Long-Term Prognosis of Deferred Acute Coronary Syndrome Lesions Based on Nonischemic Fractional Flow Reserve.

Journal of the American College of Cardiology

PubMedID: 27609680

Hakeem A, Edupuganti MM, Almomani A, Pothineni NV, Payne J, Abualsuod AM, Bhatti S, Ahmed Z, Uretsky BF. Long-Term Prognosis of Deferred Acute Coronary Syndrome Lesions Based on Nonischemic Fractional Flow Reserve. J Am Coll Cardiol. 2016;68(11):1181-91.
BACKGROUND
Deferring percutaneous coronary intervention in nonischemic lesions by fractional flow reserve (FFR) is associated with excellent long-term prognosis in patients with stable ischemic heart disease (SIHD). Although FFR is increasingly used for clinical decision making in acute coronary syndrome (ACS) patients with intermediate lesions, its effect on long-term prognosis has not been well established.

OBJECTIVES
This study investigated the clinical and prognostic utility of FFR in ACS patients with percutaneous coronary intervention deferred on the basis of nonischemic FFR.

METHODS
We studied 206 consecutive ACS patients with 262 intermediate lesions and 370 patients with SIHD (528 lesions) in whom revascularization was deferred on the basis of a nonischemic FFR (>0.75). The primary outcome measure was a composite of myocardial infarction and target vessel failure (major adverse cardiovascular events [MACE]).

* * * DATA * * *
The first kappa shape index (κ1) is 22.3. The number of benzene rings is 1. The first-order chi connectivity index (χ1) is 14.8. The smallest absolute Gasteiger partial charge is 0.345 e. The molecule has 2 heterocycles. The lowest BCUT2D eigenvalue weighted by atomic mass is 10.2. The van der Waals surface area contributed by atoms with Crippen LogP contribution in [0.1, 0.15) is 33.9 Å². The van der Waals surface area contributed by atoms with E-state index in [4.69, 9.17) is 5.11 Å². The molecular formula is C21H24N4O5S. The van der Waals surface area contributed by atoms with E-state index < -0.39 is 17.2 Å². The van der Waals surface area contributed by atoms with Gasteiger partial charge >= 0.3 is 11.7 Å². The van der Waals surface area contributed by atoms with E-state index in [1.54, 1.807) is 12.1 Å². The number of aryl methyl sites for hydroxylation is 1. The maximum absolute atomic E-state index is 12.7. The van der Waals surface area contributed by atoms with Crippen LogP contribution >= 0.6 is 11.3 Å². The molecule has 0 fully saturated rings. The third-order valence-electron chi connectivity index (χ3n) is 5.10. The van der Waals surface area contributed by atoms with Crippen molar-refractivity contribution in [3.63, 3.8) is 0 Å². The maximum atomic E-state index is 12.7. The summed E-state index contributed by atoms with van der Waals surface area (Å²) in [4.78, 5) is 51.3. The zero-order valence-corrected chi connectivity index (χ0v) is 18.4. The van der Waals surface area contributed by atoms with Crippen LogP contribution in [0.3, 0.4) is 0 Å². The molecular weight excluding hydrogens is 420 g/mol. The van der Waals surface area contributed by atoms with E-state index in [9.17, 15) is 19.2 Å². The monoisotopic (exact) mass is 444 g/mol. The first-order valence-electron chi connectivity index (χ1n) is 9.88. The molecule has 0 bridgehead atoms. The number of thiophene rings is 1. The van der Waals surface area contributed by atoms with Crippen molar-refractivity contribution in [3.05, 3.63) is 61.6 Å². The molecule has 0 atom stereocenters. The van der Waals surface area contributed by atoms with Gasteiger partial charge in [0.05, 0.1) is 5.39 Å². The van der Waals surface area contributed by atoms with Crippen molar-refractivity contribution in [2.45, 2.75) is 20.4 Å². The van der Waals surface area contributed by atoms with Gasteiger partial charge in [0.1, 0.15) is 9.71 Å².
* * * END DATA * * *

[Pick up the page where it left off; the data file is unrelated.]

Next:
RESULTS
In the entire cohort, the long-term (3.4 ± 1.6 years) MACE rate was higher in the ACS group than in the SIHD group (23% vs. 11%, p < 0.0001). After propensity score matching (200 patients/group), MACE remained significantly higher (ACS 25% vs. SIHD 12%; p < 0.0001). On Cox proportional hazards analysis for MACE, ACS had a hazard ratio of 2.8 (95% confidence interval: 1.9 to 4.0; p < 0.0001). In both the matched and unmatched cohorts, across all FFR categories, ACS patients had a significantly higher annualized myocardial infarction/target vessel revascularization rate compared with SIHD (p < 0.05). Receiver-operating characteristic analysis identified FFR cutoffs (best predictive accuracy for MACE) of <0.84 for ACS (MACE 21% vs. 36%; p = 0.007) and <0.81 for SIHD (MACE 17% vs. 9%; p = 0.01).

CONCLUSIONS
Deferring percutaneous coronary intervention on the basis of nonischemic FFR in patients with an initial presentation of ACS is associated with significantly worse outcomes than SIHD. Caution is warranted in using FFR values derived from patients with SIHD for clinical decision making in ACS patients.